Organ donation is the taking of healthy tissues and organ from a living or dead person to a living recipient in need of a transplantation. There are processes involved in organ donation from the moment someone decides to be an organ donor to the time the organ is transplanted into another person. A nurse’s role in this process is crucial in many ways and for many people (the medical team, the donor/donor’s family, the recipient). According to the U. S. department of health and human services, 117,376 people are waiting for an organ, 18 people will die each day waiting for an organ, and 1 organ donor can save up to 8 lives.
The supply and demand for organs is disproportionate. There are many reasons behind this shortage and they include knowledge and attitudes of health professionals, processes for donor identification, timing of the request for organ donation, refusal of family members to consent to donation, and cultural considerations that influence the willingness to donate. Also, organ donation is an option in less than 1 percent of deaths because brain death, the irreversible cessation of all brain function, must occur in order for a hospital to allow most organ transplants.
Organd Donation Essay Example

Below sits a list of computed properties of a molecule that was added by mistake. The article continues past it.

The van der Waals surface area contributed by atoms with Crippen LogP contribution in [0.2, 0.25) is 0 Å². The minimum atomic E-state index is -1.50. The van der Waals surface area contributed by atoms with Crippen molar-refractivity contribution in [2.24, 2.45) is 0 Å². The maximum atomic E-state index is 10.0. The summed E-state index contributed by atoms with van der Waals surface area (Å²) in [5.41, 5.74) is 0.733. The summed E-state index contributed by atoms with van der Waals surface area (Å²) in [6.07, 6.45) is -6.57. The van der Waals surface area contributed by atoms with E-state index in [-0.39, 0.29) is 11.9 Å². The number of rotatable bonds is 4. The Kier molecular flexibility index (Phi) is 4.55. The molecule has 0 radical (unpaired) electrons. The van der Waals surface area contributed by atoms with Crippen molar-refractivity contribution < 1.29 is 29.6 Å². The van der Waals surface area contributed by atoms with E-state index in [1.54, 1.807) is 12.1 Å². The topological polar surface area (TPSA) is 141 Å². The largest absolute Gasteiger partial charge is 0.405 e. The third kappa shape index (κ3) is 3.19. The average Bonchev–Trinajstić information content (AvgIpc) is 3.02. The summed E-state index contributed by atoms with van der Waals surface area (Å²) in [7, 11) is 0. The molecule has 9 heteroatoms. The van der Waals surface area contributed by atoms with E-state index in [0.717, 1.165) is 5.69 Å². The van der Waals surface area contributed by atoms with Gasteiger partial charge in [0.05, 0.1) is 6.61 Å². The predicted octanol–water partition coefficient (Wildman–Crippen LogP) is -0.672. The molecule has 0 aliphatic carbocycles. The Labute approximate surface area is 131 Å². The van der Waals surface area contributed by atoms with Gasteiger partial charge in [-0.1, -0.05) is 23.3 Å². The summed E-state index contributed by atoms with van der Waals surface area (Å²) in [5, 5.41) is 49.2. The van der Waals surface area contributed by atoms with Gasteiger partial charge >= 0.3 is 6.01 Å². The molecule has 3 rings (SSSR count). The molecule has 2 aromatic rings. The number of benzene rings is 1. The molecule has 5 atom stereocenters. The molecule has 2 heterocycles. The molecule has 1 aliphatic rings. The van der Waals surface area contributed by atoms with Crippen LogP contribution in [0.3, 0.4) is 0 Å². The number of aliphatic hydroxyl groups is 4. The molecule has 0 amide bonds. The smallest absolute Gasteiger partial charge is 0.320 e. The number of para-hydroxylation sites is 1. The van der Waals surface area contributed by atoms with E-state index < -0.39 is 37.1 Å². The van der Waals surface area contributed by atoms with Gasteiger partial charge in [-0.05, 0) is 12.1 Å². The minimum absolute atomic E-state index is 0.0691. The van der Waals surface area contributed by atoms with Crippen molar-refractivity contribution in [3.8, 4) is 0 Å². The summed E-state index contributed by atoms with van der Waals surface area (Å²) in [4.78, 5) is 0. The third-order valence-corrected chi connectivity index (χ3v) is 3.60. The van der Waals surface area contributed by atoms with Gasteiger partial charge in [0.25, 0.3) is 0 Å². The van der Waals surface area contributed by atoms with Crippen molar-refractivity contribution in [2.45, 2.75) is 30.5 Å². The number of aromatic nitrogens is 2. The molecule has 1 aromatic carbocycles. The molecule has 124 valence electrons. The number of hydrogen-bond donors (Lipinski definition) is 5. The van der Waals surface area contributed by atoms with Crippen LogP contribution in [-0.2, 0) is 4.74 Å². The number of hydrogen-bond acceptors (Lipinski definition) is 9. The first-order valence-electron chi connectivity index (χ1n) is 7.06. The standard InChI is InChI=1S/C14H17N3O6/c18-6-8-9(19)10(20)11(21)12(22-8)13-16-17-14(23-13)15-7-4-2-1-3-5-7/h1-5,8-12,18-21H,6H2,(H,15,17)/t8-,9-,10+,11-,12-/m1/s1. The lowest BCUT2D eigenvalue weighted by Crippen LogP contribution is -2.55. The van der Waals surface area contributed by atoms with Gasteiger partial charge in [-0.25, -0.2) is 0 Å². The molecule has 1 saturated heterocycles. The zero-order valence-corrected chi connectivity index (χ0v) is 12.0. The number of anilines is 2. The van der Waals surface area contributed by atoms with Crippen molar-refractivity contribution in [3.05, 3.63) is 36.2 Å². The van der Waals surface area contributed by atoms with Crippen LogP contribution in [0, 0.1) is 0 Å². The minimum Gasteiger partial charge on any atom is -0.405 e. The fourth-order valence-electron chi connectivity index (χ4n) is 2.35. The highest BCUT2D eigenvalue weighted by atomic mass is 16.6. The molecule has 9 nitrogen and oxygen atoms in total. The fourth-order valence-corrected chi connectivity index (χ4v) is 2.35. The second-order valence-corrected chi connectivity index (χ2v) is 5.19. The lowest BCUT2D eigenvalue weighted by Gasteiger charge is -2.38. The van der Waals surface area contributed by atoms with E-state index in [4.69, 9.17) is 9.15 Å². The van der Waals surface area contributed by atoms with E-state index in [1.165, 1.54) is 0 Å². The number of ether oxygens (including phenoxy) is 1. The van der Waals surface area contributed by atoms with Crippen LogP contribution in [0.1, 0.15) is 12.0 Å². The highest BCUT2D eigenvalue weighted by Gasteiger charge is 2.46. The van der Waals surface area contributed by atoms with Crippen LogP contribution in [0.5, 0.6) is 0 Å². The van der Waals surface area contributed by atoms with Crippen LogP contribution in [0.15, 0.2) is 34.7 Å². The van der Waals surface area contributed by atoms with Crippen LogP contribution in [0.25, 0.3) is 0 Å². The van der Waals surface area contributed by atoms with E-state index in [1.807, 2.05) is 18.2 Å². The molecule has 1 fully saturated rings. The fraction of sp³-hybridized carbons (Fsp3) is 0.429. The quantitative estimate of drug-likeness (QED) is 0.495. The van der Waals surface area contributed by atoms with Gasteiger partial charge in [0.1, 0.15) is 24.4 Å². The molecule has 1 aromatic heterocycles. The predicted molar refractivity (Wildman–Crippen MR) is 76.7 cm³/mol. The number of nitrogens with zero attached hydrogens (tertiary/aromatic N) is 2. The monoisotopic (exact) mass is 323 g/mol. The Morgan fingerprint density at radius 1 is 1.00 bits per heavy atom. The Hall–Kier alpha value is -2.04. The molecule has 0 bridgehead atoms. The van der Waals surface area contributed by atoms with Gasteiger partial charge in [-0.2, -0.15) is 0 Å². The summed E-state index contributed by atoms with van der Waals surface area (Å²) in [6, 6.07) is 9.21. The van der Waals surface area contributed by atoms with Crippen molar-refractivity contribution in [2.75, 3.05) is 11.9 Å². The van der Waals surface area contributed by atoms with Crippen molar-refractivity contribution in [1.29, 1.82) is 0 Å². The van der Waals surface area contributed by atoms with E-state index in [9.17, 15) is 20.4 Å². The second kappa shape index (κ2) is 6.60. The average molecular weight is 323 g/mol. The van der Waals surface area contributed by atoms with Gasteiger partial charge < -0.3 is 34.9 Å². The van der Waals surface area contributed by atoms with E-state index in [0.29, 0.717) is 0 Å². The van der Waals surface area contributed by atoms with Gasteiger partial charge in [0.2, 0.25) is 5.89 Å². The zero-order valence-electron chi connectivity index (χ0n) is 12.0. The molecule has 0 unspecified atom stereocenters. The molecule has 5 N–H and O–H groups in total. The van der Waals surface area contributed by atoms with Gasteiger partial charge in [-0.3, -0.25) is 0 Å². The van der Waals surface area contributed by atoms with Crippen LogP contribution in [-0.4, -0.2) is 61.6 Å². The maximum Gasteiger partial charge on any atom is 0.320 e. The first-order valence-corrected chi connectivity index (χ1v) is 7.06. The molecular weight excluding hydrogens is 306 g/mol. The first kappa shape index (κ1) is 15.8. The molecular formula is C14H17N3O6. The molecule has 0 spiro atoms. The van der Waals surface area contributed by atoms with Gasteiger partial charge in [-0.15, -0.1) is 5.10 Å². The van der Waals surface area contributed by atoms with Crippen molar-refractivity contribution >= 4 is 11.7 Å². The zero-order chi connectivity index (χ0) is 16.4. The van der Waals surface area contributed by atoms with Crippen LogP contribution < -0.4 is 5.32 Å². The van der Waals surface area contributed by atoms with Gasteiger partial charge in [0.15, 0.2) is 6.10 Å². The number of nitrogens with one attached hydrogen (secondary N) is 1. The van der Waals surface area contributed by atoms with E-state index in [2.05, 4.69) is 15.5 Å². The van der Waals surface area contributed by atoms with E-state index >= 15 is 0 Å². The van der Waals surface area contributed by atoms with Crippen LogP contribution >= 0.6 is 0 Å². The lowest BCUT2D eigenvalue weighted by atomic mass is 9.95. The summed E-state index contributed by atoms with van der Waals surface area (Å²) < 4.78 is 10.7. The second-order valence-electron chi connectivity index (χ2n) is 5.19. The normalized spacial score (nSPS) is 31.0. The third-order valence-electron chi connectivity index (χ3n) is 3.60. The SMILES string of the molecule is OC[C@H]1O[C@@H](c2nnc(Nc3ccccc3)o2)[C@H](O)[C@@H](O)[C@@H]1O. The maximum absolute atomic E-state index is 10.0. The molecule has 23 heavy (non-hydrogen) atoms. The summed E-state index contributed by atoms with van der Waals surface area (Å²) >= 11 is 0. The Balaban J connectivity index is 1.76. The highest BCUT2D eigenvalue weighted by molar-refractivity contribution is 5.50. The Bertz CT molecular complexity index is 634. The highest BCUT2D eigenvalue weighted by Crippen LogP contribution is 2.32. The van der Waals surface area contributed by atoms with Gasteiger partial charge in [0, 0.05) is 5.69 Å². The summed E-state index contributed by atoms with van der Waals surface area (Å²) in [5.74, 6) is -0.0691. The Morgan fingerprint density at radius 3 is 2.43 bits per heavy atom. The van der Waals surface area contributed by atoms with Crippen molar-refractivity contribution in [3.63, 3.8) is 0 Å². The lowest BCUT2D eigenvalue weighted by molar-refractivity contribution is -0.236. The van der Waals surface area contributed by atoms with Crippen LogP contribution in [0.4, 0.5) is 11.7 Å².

When discussing donations, many people think of organs. However, tissue donation also has a major impact on the lives of many recipients. Some examples are: donated corneas can restore vision, veins and arteries can restore circulation and are used in coronary artery bypass graft surgery, defective valves are replaced with healthy heart valves, bone is used for knee and hip replacement; connective tissue is used to repair joints, and even the skin is used for patients with severe burns. Tissue donation provides recipients life enhancing benefits. Living donation is also an option.
People who are healthy and without any complications can donate their organs and even choose whom they want to donate their organs to. The organs that can be procured from a living donor are a lobe of the lung, a segment of the liver, the kidney, a part of the pancreas, and even a portion of the intestine. The living donor has to consent to procedures and testing of the organ to make sure the organ is functioning before the surgery. The living donor should also be given all the information regarding the whole process of donation and all the procedures, along with the risk factors.
The risks are similar to any surgery, including bleeding and other complications. If their remaining organ fails, they themselves will need an organ replacement. The living donor always has the option to change their mind anytime during the process. Virginia Henderson (1897-1996) is often referred to as the “first lady of nursing”. Her theory of activities of living gives a broad range of ideas for the theory to be applied in many areas of nursing practice, including the organ donation process. In this article, her model is applied to the role of nurses in the management of organ donors.